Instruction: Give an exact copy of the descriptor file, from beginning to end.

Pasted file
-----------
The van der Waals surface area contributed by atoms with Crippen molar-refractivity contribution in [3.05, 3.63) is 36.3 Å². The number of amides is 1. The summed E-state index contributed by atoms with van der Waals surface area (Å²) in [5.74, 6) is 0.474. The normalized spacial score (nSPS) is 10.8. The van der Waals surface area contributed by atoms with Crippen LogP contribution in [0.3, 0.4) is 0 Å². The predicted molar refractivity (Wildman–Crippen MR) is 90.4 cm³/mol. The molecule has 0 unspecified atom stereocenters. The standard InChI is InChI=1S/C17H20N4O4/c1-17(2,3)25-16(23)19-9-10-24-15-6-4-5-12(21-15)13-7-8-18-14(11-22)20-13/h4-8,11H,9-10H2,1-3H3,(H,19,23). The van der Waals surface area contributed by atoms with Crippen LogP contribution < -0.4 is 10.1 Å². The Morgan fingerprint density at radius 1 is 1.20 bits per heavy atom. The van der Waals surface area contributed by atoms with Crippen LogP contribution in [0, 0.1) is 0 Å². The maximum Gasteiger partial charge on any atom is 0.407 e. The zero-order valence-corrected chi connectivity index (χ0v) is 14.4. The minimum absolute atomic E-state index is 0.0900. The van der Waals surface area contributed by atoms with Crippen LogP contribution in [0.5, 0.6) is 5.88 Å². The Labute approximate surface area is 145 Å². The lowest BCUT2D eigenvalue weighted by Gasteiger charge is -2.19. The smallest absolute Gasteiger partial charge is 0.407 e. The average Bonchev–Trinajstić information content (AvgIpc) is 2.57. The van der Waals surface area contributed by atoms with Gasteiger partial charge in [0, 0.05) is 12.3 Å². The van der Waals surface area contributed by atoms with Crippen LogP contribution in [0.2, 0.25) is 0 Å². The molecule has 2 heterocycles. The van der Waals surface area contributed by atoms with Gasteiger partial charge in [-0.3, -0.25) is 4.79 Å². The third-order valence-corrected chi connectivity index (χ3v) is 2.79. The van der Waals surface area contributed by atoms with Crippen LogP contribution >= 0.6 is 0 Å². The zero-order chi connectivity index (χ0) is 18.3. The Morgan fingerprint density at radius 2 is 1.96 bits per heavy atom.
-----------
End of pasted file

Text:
The van der Waals surface area contributed by atoms with Crippen molar-refractivity contribution in [3.05, 3.63) is 36.3 Å². The number of amides is 1. The summed E-state index contributed by atoms with van der Waals surface area (Å²) in [5.74, 6) is 0.474. The normalized spacial score (nSPS) is 10.8. The van der Waals surface area contributed by atoms with Crippen LogP contribution in [0.3, 0.4) is 0 Å². The predicted molar refractivity (Wildman–Crippen MR) is 90.4 cm³/mol. The molecule has 0 unspecified atom stereocenters. The standard InChI is InChI=1S/C17H20N4O4/c1-17(2,3)25-16(23)19-9-10-24-15-6-4-5-12(21-15)13-7-8-18-14(11-22)20-13/h4-8,11H,9-10H2,1-3H3,(H,19,23). The van der Waals surface area contributed by atoms with Crippen LogP contribution < -0.4 is 10.1 Å². The Morgan fingerprint density at radius 1 is 1.20 bits per heavy atom. The van der Waals surface area contributed by atoms with Crippen LogP contribution in [0, 0.1) is 0 Å². The maximum Gasteiger partial charge on any atom is 0.407 e. The zero-order valence-corrected chi connectivity index (χ0v) is 14.4. The minimum absolute atomic E-state index is 0.0900. The van der Waals surface area contributed by atoms with Crippen LogP contribution in [0.5, 0.6) is 5.88 Å². The Labute approximate surface area is 145 Å². The lowest BCUT2D eigenvalue weighted by Gasteiger charge is -2.19. The smallest absolute Gasteiger partial charge is 0.407 e. The average Bonchev–Trinajstić information content (AvgIpc) is 2.57. The van der Waals surface area contributed by atoms with Gasteiger partial charge in [0, 0.05) is 12.3 Å². The van der Waals surface area contributed by atoms with Crippen LogP contribution in [0.2, 0.25) is 0 Å². The molecule has 2 heterocycles. The van der Waals surface area contributed by atoms with Gasteiger partial charge in [-0.3, -0.25) is 4.79 Å². The third-order valence-corrected chi connectivity index (χ3v) is 2.79. The van der Waals surface area contributed by atoms with Crippen LogP contribution >= 0.6 is 0 Å². The zero-order chi connectivity index (χ0) is 18.3. The Morgan fingerprint density at radius 2 is 1.96 bits per heavy atom.